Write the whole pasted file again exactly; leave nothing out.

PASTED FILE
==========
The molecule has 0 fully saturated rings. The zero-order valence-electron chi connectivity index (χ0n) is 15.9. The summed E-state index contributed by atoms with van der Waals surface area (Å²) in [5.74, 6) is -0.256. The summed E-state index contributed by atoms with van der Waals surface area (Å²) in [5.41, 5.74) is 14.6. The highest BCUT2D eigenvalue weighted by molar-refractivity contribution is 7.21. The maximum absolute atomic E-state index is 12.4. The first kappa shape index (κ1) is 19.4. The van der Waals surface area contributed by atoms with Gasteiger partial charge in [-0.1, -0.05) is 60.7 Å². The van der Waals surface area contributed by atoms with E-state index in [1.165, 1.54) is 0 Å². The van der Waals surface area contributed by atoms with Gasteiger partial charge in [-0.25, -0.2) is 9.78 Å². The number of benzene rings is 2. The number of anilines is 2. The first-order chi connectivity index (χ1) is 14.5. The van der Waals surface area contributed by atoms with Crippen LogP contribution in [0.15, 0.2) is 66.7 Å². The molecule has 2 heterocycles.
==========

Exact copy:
The molecule has 0 fully saturated rings. The zero-order valence-electron chi connectivity index (χ0n) is 15.9. The summed E-state index contributed by atoms with van der Waals surface area (Å²) in [5.74, 6) is -0.256. The summed E-state index contributed by atoms with van der Waals surface area (Å²) in [5.41, 5.74) is 14.6. The highest BCUT2D eigenvalue weighted by molar-refractivity contribution is 7.21. The maximum absolute atomic E-state index is 12.4. The first kappa shape index (κ1) is 19.4. The van der Waals surface area contributed by atoms with Gasteiger partial charge in [-0.1, -0.05) is 60.7 Å². The van der Waals surface area contributed by atoms with E-state index in [1.165, 1.54) is 0 Å². The van der Waals surface area contributed by atoms with Gasteiger partial charge in [-0.25, -0.2) is 9.78 Å². The number of benzene rings is 2. The number of anilines is 2. The first-order chi connectivity index (χ1) is 14.5. The van der Waals surface area contributed by atoms with Crippen LogP contribution in [0.15, 0.2) is 66.7 Å². The molecule has 2 heterocycles.